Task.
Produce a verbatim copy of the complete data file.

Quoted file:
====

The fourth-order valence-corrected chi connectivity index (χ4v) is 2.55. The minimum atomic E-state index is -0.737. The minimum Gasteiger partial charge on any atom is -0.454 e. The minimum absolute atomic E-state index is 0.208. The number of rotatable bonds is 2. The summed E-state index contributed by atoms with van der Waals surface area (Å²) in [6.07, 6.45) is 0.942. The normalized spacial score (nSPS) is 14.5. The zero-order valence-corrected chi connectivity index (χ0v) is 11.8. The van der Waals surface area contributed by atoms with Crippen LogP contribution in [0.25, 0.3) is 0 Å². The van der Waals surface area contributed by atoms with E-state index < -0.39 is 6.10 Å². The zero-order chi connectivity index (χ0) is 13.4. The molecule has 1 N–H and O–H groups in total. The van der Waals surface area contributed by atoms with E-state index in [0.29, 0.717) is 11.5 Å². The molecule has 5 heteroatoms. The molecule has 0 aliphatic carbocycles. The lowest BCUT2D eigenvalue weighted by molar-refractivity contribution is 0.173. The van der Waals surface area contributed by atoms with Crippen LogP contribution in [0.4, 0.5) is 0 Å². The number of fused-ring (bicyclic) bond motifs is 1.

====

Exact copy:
The fourth-order valence-corrected chi connectivity index (χ4v) is 2.55. The minimum atomic E-state index is -0.737. The minimum Gasteiger partial charge on any atom is -0.454 e. The minimum absolute atomic E-state index is 0.208. The number of rotatable bonds is 2. The summed E-state index contributed by atoms with van der Waals surface area (Å²) in [6.07, 6.45) is 0.942. The normalized spacial score (nSPS) is 14.5. The zero-order valence-corrected chi connectivity index (χ0v) is 11.8. The van der Waals surface area contributed by atoms with Crippen LogP contribution in [0.25, 0.3) is 0 Å². The van der Waals surface area contributed by atoms with E-state index < -0.39 is 6.10 Å². The zero-order chi connectivity index (χ0) is 13.4. The molecule has 1 N–H and O–H groups in total. The van der Waals surface area contributed by atoms with E-state index in [0.29, 0.717) is 11.5 Å². The molecule has 5 heteroatoms. The molecule has 0 aliphatic carbocycles. The lowest BCUT2D eigenvalue weighted by molar-refractivity contribution is 0.173. The van der Waals surface area contributed by atoms with Crippen LogP contribution in [0.4, 0.5) is 0 Å². The number of fused-ring (bicyclic) bond motifs is 1.